assembled ; and, without completing their task, adjourned to meet again in February. At the time of their adjournment, the proposition for an extension of suffrage which had been adopted by the vote of the body, was to take it away from the eldest sons of freeholders, and to give it to non-freeholders on the qualification of five hundred dollars in personal property. Meanwhile the popular vote on the People's Constitution was taken, in the last week of December; and the Convention by which it had been submitted, reassembled on the 12th January, and after counting the votes returned to it, declared it adopted by a vote of 13,944. None of the estimates of the population of the State (based on the recent census) has carried the number of white male citizens of the United States, over the age of twenty-one years, above the number of about twenty-three thousand. The number, 13,944, would, therefore, be a large absolute majority of the whole. After this, the Charter Convention reassembled in February, and completed their constitution; which was rejected by the votes to which it was submitted—the vote standing, 8689 against, to 8013 in favor of it. It should here be mentioned, that the extension of suffrage finally adopted by this body was as follows :the property qualification was removed so far as regarded native American citizens, but was retained for naturalized citizens, together with the requisition of a three years' residence in the State after naturalization. A residence of two years was also required from all—the residence under the People's Constitution being one year. All who were to become qualified under the instrument were allowed to vote on its adoption. This constitution having been rejected, * the issue then lay between the Constitution and the old Charter. Under the former, in pursuance of its own provisions, a Governor, Legislature, &c., were duly elected; while the accustomed officers under the Charter were also elected at nearly the same time.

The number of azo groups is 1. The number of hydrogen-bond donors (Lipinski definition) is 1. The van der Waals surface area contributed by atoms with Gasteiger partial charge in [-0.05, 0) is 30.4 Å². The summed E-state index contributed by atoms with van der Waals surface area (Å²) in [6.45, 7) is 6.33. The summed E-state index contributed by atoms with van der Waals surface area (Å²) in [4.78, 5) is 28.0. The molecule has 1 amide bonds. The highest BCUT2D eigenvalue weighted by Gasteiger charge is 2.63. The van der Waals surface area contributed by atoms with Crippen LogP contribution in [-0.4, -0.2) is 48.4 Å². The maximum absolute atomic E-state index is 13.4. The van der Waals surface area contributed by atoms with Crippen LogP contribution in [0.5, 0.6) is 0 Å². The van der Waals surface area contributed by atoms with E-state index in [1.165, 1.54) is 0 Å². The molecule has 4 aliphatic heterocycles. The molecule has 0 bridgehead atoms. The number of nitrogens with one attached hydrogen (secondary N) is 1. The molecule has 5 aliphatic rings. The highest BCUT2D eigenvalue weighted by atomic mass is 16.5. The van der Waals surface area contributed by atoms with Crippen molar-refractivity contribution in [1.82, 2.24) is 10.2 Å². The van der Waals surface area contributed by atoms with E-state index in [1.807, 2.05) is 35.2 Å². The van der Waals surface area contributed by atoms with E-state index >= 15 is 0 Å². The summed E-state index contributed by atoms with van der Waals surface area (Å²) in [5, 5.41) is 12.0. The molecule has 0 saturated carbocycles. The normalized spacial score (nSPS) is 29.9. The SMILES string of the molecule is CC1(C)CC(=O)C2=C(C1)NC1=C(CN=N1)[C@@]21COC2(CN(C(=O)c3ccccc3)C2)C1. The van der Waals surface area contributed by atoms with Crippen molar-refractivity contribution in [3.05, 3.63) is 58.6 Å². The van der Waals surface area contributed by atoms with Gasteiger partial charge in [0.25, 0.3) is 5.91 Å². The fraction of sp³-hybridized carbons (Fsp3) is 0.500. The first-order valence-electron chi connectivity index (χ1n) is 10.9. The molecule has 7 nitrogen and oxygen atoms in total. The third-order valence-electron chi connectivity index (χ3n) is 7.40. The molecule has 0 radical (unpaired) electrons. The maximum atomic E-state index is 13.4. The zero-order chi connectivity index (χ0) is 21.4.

Here, then, arose the great question—which was the true, rightful, and legitimate government of the State? The Charterists insisted that every proceeding in relation to the Constitution was illegal and null, and treasonable against the State; and passed a very severe law of pains and penalties (commonly designated as

The chief grounds on which the Free Suffrage party opposed this constitution (although a certain number of them were induced to vote for it) were: 1, the reten. tion of the property qualification for naturalized citizens; 2, the unequal apportionment of representatives made by it in both branches of the Legislature, being such as to give to one-third of the population of the State a majority of members in each branch ; 3, the provision in relation to amendments, perpetuating this evil, by requiring the consent of these two branches to any alterations; and, 4, the fact that they had already adopted a different and a better constitution, in a mode which they regarded as right, proper, and authoritative. Whether there was not in these grounds ample justification of this course, may be left to the judgment of every candid reader.